“I am confident when we take the case to the American people, we will win,” he said. “The next door will be a hell of a lot easier to open.”
Later in the evening, Wolfson, wearing a lei symbolic of his role in winning the first same-sex marriage case (later overturned when the state's voters gave the legislature the authority to do so) as co-counsel with Dan Foley in Hawaii in 1996, said that “no one person, no one organization, no one state, no one case, no one method” brought us to this day. “It took a whole movement to bring us to this victory.”
To illustrate the point, he asked people to raise their hands if they had done one from a list of things ––from knocking on doors to working in a group to donating to one or more of the battles. By the time he was done most every hand had gone up.
Wolfson especially thanked all the legal groups –– the American Civil Liberties Union, the Boston-based Gay & Lesbian Advocates & Defenders (GLAD), Lambda Legal, and the San Francisco-based National Center for Lesbian Rights. He singled out for particular mention the “25 years of leadership” on the issue from GLAD’s Mary Bonauto, who argued the case before the high court. And he thanked all the big funders, especially Tim Sweeney of the Haas, Jr. Fund and later the Gill Foundation who “cooked up” the idea for the coordinated campaign with him 15 years ago.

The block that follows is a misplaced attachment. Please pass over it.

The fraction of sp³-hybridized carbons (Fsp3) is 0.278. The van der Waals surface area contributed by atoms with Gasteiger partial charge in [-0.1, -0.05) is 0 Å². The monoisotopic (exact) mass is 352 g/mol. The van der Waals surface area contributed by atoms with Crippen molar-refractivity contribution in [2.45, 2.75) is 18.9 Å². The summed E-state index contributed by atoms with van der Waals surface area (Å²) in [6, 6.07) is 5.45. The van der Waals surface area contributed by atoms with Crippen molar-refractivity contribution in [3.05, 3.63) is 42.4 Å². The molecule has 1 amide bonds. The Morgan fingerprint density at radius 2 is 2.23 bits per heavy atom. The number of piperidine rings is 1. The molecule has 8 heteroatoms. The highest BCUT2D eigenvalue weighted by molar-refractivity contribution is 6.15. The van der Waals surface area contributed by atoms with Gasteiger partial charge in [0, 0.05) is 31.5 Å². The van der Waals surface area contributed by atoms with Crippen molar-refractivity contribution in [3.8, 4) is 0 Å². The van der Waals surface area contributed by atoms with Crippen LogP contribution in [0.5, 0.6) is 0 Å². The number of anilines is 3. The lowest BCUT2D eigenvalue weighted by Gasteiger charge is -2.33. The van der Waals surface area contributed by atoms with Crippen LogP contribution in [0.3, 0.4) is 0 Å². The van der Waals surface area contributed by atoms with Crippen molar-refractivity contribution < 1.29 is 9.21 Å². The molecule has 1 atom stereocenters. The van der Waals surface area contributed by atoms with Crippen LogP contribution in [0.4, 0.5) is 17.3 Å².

Many, many veterans of this fight were on hand.
Tony Sullivan, an Australian native, legally married American Richard Adams in Boulder, Colorado in 1975, only to have an immigration official write to them that they would not recognize the marriage of “two faggots,” forcing them to leave the US and hide when they returned. He said of decision morning, “I chose to spend the day alone and with Richard. All I could say is that we never expected to see it happen so soon.” Adams, 65, died in 2012. They are the subject of the PBS documentary “Limited Partnership” that can be seen online at video.pbs.
Cathy Marino-Thomas, a leader of the grassroots Marriage Equality group, said, “I love everybody tonight,” but added that activists like her will be “writing our own book” since many of the accounts out there now make scant mention of volunteer campaigns that kept the issue in the public eye when the big well-funded gay groups were still shying away from it.
Marc Solomon, the campaign director at Freedom to Marry who wrote “Winning Marriage,” said that when the ruling came down on June 26, “I felt so ecstatic that it was like I was floating. I felt like I didn’t have anything to worry about anymore. I also thought about what an amazingly better world we’re creating for younger LGBT people.”
Solomon started working on the issue in 2001 as a volunteer in Massachusetts, then took on the advocacy fulltime in 2004.
Noemi Masliah, a longtime attorney on LGBT immigration issues, said when she heard the decision she felt, “I do. I do. I’m done.”